The decision of the Commander-in-Chief B.A.O.R. that the death sentence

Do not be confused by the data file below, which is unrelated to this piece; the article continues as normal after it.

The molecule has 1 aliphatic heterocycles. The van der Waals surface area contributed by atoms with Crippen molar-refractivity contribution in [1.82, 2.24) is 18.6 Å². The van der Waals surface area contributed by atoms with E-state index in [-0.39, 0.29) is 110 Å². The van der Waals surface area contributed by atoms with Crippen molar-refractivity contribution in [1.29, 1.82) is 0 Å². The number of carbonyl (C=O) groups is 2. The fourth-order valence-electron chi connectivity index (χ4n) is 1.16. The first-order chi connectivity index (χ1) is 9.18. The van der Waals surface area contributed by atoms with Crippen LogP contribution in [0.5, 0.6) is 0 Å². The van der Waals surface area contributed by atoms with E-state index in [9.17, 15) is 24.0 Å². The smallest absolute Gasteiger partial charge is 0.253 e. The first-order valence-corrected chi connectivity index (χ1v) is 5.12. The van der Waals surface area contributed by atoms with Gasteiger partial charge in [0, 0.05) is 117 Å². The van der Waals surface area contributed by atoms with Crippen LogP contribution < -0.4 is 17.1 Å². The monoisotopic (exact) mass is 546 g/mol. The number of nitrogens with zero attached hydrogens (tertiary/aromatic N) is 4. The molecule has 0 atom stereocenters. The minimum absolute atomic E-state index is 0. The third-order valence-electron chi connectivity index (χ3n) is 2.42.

on Private Gordon Linsell, of the 1st Black Watch, who shot a German policeman while on sentry duty, will not, even if confirmed, be carried out will be received with general relief. But that by no means closes a case which has disturbed the public mind considerably. The evidence given at the court-martial raises ques- tions of which more must, and no doubt will, be heard. The suggestion that Linsell had not received adequate supervision from his officers is surprising, for the 1st Black Watch rather particularly pride_ themselves on their care of their men. And very definitely more must be heard of the order that sentries should in certain circumstances shoot to kill. What are the circumstances ? And whence do the orders emanate ? It is not for a moment to be suggested that Linsell was blameless. -Plainly, a military court would not have passed so drastic a sentence if he were. Even if he was justified in saying that he had orders to shoot to kill if persons behaving in a suspicious manner ignored a challenge to halt, there was no evidence to suggest that anyone was, in fact, behaving in a suspicious manner ; it was simply a case of a fracas with a German who was admittedly drunk. Judgement had better be suspended for a little yet.